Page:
SEASONAL employment conditions were reflected in December 2013’s jobs total for the northwest compared to November 2013.
Based on Statistics Canada data, there were 38,400 people working in the region in December, a drop from 40,000 in November.
But if the number of people working dropped, so did the available workforce from 42,100 in November to 40,900 in December.
The workforce total contains those who are working as well as those who consider themselves part of the labour market and are looking for work.
The number of people who considered themselves unemployed crept up from 2,100 in November to 2,500 in December.
As a result, the unemployment rate rose in December to 6.1 per cent from 5 per cent in November.
Despite the increase, the overall jobs picture in the northwest is brighter given that the unemployment rate in December 2012 was 8.2 per cent.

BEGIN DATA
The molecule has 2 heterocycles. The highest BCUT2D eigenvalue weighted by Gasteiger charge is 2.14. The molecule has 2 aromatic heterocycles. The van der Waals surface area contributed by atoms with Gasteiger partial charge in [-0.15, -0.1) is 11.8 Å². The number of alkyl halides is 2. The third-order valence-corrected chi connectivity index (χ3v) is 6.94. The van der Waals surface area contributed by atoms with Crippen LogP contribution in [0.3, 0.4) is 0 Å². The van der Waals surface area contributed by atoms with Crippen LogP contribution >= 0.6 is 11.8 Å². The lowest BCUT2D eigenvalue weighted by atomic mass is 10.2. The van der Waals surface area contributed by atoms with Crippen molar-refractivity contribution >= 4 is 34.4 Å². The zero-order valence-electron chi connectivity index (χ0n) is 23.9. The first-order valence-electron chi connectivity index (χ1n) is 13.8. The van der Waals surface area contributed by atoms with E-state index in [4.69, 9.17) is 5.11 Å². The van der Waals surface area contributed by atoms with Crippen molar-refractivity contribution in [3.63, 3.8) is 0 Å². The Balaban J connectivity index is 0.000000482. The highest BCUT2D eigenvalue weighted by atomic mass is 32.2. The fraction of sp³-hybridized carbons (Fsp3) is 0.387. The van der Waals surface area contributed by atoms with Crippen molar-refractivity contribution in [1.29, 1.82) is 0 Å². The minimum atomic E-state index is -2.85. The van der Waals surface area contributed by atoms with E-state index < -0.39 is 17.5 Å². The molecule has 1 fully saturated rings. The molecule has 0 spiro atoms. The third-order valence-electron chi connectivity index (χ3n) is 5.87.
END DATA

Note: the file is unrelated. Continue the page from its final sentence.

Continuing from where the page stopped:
But the number of people who considered themselves part of the workforce, whether employed or not, was also higher in December 2012 and the number of people who were unemployed was also higher.
The northwest’s December 2013 jobless rate was the fourth lowest of any region in BC, behind the lower mainland’s 5.7 per cent, the 4.5 per cent in the Cariboo and the 4.7 per cent in northeastern BC.
In BC overall, the number of people working in December increased by 16,000 over November.
The northwest jobless rate is not the number of people collecting Employment Insurance.
Instead it is based on interviews of people from the north coast to just this side of Vanderhoof who consider themselves as part of the workforce whether they are employed or not.
And that means the jobless rate can reflect how people feel about their own employment prospects.